No one who benefits from these levels of income and wealth inequality wants to point out the real reason why populist/nationalist movements are attracting more and more followers. As always, it's the economy, stupid. A 2016 study conducted by the IMF, hardly a bastion of radical leftists, makes this point very clear:
Instead of delivering growth, some neoliberal policies have increased inequality and have not delivered as expected, according to a 2016 report from the International Monetary Fund (IMF).
Neoliberalism, a policy model that advocates the control of economic factors to the private sector from the public sector, has been a dominant ideology since the 1980s. It rests on two main planks. Firstly, by increased competition that is achieved through deregulation and the opening up of domestic markets and, secondly, through privatization and limits on the ability of government to run fiscal deficits and accumulate debt, the paper – dated June 2016 - explained. [...]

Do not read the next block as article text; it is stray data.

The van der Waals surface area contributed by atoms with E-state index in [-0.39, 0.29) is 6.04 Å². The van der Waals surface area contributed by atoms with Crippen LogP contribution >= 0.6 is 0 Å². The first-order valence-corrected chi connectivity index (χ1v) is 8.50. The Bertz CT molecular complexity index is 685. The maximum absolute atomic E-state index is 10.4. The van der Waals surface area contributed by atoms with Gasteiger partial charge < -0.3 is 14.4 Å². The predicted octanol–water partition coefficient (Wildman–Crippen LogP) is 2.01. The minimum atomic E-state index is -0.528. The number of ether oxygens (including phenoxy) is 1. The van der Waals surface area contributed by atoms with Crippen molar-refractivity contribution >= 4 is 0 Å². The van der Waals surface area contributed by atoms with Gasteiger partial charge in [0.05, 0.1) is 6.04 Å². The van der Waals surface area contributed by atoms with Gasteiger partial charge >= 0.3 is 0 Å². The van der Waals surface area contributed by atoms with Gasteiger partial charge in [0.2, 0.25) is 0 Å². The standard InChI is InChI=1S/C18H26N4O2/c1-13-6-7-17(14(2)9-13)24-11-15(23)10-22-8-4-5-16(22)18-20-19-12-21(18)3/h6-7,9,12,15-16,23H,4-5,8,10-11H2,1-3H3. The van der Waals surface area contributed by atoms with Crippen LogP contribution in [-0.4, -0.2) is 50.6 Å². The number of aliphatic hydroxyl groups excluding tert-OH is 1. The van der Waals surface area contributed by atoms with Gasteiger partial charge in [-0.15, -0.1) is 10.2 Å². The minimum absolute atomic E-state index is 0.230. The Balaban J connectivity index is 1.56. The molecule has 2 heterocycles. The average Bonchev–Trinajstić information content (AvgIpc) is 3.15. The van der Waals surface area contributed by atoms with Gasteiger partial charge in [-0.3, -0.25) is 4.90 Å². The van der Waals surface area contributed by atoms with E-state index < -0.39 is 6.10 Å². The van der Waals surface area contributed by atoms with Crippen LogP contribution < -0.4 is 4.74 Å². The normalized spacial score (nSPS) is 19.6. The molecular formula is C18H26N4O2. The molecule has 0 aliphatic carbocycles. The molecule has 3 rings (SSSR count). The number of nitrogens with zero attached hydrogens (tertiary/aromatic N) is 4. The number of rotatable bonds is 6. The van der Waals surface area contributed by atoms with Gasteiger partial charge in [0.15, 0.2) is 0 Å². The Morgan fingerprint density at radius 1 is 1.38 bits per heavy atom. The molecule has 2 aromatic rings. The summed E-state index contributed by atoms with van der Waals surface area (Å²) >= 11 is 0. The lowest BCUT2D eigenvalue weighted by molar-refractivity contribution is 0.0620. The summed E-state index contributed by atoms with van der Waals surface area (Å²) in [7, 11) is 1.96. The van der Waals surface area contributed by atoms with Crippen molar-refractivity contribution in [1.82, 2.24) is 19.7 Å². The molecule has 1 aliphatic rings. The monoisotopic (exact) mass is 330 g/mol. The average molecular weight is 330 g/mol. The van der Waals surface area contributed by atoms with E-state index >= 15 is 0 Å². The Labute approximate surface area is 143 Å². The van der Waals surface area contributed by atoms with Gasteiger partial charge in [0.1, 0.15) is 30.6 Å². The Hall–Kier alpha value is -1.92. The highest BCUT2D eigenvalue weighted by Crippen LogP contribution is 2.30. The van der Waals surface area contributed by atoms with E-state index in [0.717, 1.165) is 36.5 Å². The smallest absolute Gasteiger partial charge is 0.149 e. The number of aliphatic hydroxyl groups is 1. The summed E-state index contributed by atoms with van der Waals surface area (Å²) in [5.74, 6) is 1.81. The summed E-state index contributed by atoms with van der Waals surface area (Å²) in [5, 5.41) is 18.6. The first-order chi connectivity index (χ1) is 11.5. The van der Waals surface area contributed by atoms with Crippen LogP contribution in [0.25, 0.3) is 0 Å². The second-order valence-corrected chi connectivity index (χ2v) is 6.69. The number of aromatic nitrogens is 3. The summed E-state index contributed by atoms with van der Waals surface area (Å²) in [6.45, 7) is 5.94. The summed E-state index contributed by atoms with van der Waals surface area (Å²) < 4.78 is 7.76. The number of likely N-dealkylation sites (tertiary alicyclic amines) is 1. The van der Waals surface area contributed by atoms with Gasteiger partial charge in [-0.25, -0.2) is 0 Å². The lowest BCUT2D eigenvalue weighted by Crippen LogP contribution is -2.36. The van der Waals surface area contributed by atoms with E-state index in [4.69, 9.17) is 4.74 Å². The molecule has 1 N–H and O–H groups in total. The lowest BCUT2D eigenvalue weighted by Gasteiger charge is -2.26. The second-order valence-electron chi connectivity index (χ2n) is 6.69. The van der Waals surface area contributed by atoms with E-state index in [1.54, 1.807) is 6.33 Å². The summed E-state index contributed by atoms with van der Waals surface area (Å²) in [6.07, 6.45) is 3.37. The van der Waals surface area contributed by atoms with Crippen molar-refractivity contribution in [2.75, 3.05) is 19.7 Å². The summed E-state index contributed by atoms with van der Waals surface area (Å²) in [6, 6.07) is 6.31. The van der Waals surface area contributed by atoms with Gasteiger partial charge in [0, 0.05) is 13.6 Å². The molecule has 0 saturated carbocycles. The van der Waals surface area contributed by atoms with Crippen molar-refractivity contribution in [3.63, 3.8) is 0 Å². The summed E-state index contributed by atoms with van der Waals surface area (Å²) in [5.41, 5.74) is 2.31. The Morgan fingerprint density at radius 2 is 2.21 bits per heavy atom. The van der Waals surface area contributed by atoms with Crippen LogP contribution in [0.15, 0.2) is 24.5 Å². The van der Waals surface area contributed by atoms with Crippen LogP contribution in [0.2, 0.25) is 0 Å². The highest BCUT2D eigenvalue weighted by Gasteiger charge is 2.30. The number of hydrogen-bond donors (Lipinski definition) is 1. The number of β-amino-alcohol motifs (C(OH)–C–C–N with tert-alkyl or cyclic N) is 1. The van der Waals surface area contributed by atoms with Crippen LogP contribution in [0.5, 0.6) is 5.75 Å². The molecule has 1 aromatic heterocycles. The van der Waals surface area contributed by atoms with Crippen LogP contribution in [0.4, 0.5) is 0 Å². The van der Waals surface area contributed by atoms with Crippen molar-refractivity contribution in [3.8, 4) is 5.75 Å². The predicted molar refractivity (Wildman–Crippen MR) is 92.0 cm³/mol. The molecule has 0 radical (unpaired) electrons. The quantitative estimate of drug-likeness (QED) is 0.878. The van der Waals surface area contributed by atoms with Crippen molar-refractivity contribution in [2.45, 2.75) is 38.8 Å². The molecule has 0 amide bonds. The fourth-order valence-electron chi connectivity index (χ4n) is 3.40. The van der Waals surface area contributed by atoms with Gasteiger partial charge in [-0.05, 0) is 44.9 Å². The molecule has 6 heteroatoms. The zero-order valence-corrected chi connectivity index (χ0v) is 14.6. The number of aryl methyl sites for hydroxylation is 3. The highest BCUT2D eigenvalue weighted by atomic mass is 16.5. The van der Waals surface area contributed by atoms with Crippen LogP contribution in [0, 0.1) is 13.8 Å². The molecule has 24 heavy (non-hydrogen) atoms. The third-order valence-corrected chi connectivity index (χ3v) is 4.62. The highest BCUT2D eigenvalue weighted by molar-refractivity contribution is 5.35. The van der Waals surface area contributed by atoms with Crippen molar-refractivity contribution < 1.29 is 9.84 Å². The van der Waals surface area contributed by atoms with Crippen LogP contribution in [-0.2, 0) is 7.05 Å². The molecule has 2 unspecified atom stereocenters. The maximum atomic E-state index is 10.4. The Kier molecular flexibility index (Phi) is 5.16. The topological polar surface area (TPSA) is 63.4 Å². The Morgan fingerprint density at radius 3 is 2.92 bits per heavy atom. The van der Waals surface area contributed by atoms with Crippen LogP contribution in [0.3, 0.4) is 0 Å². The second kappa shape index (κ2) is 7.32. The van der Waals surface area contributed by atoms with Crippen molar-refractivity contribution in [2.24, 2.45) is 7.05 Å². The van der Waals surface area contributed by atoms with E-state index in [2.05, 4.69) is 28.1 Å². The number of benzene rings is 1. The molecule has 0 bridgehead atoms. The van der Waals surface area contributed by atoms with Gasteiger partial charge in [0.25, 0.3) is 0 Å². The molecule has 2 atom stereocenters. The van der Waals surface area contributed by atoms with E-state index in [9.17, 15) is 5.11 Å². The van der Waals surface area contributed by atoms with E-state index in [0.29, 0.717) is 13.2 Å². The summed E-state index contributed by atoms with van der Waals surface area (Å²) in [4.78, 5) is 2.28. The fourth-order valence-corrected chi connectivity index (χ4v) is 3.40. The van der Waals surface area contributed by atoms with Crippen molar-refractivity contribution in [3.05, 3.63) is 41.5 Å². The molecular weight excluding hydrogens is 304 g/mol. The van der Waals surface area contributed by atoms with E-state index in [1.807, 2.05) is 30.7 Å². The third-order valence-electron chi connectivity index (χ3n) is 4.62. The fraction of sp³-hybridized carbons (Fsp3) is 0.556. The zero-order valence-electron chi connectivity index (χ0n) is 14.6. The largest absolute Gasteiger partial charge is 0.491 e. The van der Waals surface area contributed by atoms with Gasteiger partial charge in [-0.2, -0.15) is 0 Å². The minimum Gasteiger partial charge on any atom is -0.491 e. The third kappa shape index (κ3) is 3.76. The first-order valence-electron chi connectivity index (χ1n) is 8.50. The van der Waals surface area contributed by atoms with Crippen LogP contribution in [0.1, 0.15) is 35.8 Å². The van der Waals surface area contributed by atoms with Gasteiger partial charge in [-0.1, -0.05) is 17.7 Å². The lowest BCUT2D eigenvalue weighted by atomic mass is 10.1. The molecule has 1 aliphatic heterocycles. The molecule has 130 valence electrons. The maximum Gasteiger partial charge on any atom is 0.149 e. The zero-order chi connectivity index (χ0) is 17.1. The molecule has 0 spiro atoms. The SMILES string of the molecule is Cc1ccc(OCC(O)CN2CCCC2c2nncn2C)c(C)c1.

The IMF authors also state that the costs in terms of increased inequality are prominent and such costs epitomize the trade-off between the growth and equity effects of some aspects of the neoliberal agenda. They further argue that increased inequality in turn hurts the level and sustainability of growth.